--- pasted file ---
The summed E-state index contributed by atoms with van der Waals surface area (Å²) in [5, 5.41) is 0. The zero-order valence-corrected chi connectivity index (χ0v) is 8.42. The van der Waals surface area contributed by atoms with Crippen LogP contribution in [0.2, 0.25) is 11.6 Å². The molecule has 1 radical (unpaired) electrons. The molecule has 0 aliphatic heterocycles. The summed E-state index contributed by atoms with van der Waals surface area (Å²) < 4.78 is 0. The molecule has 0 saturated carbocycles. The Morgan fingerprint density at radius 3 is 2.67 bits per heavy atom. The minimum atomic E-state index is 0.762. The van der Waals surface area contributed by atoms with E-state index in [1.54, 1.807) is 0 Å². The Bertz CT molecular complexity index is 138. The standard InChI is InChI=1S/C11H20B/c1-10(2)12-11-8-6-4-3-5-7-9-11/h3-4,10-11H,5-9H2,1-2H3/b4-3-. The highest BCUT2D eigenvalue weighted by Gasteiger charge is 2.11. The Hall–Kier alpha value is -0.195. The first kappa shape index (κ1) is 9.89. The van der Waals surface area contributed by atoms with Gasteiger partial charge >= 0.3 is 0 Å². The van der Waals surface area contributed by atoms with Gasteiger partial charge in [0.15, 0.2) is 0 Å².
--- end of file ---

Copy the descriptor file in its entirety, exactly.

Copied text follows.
The summed E-state index contributed by atoms with van der Waals surface area (Å²) in [5, 5.41) is 0. The zero-order valence-corrected chi connectivity index (χ0v) is 8.42. The van der Waals surface area contributed by atoms with Crippen LogP contribution in [0.2, 0.25) is 11.6 Å². The molecule has 1 radical (unpaired) electrons. The molecule has 0 aliphatic heterocycles. The summed E-state index contributed by atoms with van der Waals surface area (Å²) < 4.78 is 0. The molecule has 0 saturated carbocycles. The Morgan fingerprint density at radius 3 is 2.67 bits per heavy atom. The minimum atomic E-state index is 0.762. The van der Waals surface area contributed by atoms with E-state index in [1.54, 1.807) is 0 Å². The Bertz CT molecular complexity index is 138. The standard InChI is InChI=1S/C11H20B/c1-10(2)12-11-8-6-4-3-5-7-9-11/h3-4,10-11H,5-9H2,1-2H3/b4-3-. The highest BCUT2D eigenvalue weighted by Gasteiger charge is 2.11. The Hall–Kier alpha value is -0.195. The first kappa shape index (κ1) is 9.89. The van der Waals surface area contributed by atoms with Gasteiger partial charge >= 0.3 is 0 Å². The van der Waals surface area contributed by atoms with Gasteiger partial charge in [0.15, 0.2) is 0 Å².